United against Moscow (The Tablet) The Easter season will be an uncertain one for the embattled people of Ukraine, but what is sure is that it will not herald improved relations between the region’s churches. Since Moscow’s creeping occupation of Crimea began in late February, the Russian Orthodox Church has echoed the line of President Vladimir Putin with an obsequiousness recalling the worst days of Soviet rule. Its stance has provoked resentment among local Catholics and forced Orthodox Ukrainians to make hard choices between spiritual and national loyalties. Recent efforts by Catholic leaders in Europe to cooperate with Russian Orthodoxy can hardly be sustained when such sharp differences emerge over freedom…



Tags: Syria Refugees Ukraine Refugee Camps Palestinians
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15 April 2014
Greg Kandra




In Ethiopia, cows and oxen are used to stomp on the harvested teff. To learn more about the country’s agricultural industry — and how it’s moving into the modern era — check out Farming a Brighter Future from the January 2010 issue of ONE. (photo: Peter Lemieux)



Tags: Ethiopia
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15 April 2014
J.D. Conor Mauro




Debris chokes a badly damaged church in the Monastery of Mar Sarkis in Maaloula after the Syrian government reclaimed it from rebel fighters on 14 April. (photo: CNS/Khaled al Hariri, Reuters)

Syrian army seizes ancient Christian town near Lebanon border (Reuters) Syrian soldiers backed by Hezbollah fighters recaptured the town of Maaloula, north of Damascus, on Monday, military sources and state television said, further squeezing rebels’ supply routes through the Qalamoun mountains into Lebanon. Islamist fighters, some from the al Qaeda-linked Nusra Front, had taken over part of the ancient Christian town in December and held several nuns captive until releasing them in March in a prisoner-exchange deal. Government forces have recaptured several rebel-held areas and border towns in recent months, closing off supply routes from Lebanon and securing the main highway leading north from Damascus toward central Syria, Homs and the Mediterranean…

Missile strikes an Armenian Catholic school (Fides) A child died and 61 people were injured when a missile hit an Armenian Catholic school in Damascus, in the district of Bab Tuma. “Rescuers arrived immediately and the injured were taken to three hospitals in the area,” said the Rev. George Bahi, a priest of the Armenian Catholic Patriarchal Exarchate of Damascus. “We are all shocked by what happened…”

Syria’s graffiti revolution (Al Monitor) Syrian graffiti artists seek to reclaim the spirit of the revolution by taking on both the Assad government and radical Islamists. “This [graffiti] is an opportunity to gain back the public space that was stolen from us by the militias, formerly occupied by the regime with the pictures of Bashar and Hafez al Assad, and now taken by Quranic verses [of ISIS],” says Syrian activist Amer Mattar. Amer is a member of Shera’ (Arabic for “the street”), a group of young activists in the northern Syrian town of Kafr Nabl who are using graffiti as a way to reclaim a revolution they feel has gone horribly astray…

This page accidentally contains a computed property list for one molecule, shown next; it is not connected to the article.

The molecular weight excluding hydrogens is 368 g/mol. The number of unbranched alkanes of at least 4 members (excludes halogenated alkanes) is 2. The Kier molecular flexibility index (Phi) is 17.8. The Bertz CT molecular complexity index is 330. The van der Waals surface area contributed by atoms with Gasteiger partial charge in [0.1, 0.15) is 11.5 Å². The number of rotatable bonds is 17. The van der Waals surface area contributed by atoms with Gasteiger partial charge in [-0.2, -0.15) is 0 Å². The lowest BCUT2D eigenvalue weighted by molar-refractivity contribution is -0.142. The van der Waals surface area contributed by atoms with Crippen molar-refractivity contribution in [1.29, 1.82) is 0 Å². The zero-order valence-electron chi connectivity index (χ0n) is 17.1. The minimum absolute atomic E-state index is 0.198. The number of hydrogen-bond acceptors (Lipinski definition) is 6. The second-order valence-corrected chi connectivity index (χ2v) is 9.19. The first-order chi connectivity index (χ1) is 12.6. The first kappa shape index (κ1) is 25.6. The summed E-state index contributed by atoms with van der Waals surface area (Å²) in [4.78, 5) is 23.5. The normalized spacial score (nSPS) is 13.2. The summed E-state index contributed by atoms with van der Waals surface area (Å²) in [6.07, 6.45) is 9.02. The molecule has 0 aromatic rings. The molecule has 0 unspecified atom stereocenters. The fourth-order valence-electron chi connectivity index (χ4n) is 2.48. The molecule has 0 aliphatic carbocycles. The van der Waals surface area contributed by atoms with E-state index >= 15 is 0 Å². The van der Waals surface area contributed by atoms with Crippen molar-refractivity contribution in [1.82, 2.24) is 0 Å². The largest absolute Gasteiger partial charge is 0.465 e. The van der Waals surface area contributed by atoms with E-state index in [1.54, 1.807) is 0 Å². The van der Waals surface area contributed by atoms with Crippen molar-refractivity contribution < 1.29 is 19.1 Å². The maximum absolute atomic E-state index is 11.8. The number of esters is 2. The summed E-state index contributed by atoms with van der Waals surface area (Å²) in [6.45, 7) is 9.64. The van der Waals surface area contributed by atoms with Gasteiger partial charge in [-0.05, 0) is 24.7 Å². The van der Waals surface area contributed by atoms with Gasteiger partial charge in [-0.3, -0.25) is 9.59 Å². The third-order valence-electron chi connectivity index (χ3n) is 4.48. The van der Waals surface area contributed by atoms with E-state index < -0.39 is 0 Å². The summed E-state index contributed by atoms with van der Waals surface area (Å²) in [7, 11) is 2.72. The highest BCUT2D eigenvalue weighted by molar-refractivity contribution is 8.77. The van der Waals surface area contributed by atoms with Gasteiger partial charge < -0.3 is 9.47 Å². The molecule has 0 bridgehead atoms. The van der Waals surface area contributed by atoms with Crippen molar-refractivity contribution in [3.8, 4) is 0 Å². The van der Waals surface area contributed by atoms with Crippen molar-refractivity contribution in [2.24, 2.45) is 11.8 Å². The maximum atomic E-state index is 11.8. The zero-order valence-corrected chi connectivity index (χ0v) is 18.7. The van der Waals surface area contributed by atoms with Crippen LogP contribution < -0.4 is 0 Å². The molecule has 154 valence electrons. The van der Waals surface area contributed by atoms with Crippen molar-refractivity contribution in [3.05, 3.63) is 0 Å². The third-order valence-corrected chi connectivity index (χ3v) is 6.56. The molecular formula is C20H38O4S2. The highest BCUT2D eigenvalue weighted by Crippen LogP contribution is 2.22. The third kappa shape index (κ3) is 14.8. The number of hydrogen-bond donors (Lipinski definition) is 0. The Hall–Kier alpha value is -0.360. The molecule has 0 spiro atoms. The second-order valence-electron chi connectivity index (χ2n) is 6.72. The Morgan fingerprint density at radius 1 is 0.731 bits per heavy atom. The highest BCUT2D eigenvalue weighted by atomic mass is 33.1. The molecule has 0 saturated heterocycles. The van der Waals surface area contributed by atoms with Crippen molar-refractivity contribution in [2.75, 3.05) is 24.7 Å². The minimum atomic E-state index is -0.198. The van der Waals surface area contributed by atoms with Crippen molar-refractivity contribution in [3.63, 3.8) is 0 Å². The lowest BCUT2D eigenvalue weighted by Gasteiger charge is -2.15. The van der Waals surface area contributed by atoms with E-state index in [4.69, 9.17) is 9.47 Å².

Ecumenical patriarch calls for peace in Ukraine (Ecumenical Patriarchate of Constantinople) “We believe that the good will of the Ukrainian people will succeed in bringing healing and ultimate reconciliation. … It is our wholehearted hope and prayer that, by that time, all divisions may be healed for the sake of the unity of the Ukrainian people,” Ecumenical Patriarch Bartholomew I said…

Ukraine says it has begun military operation in east (New York Times) After days of failing to enforce its own ultimatums, the Ukrainian government on Tuesday began what the president called a military operation to confront pro-Russian militants in the east of the country. The first indication that the operation represented more than just words this time was a modest Ukrainian military checkpoint established on a highway north of the town of Slovyansk, which has been controlled by militants since Saturday…

Russia warns of encroaching Ukrainian civil war (Al Jazeera) Ukraine’s government said Tuesday that an “anti-terrorist operation” to oust pro-Russian rebels from occupied buildings in the east had begun, but attempts to wrest back control appeared sluggish amid warnings from Russia over the risk of civil war. “Blood has once again been spilt in Ukraine. The country is on the brink of civil war,” Russian Prime Minister Dmitry Medvedev wrote on his Facebook page Tuesday, referring to at least two deaths on Sunday when Kyiv unsuccessfully tried to regain control in Slovyansk, one of about ten towns and cities where the rebels have seized buildings…



Tags: Syria Ukraine Violence against Christians Russia Ecumenical Patriarch Bartholomew I
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14 April 2014
Greg Kandra




With Passover beginning tonight, we offer once again the video below, first produced in 2013, in which CNEWA’s external affairs officer, Rev. Elias Mallon, S.A., Ph.D., discusses the significance of these two holidays and their proximity to one another: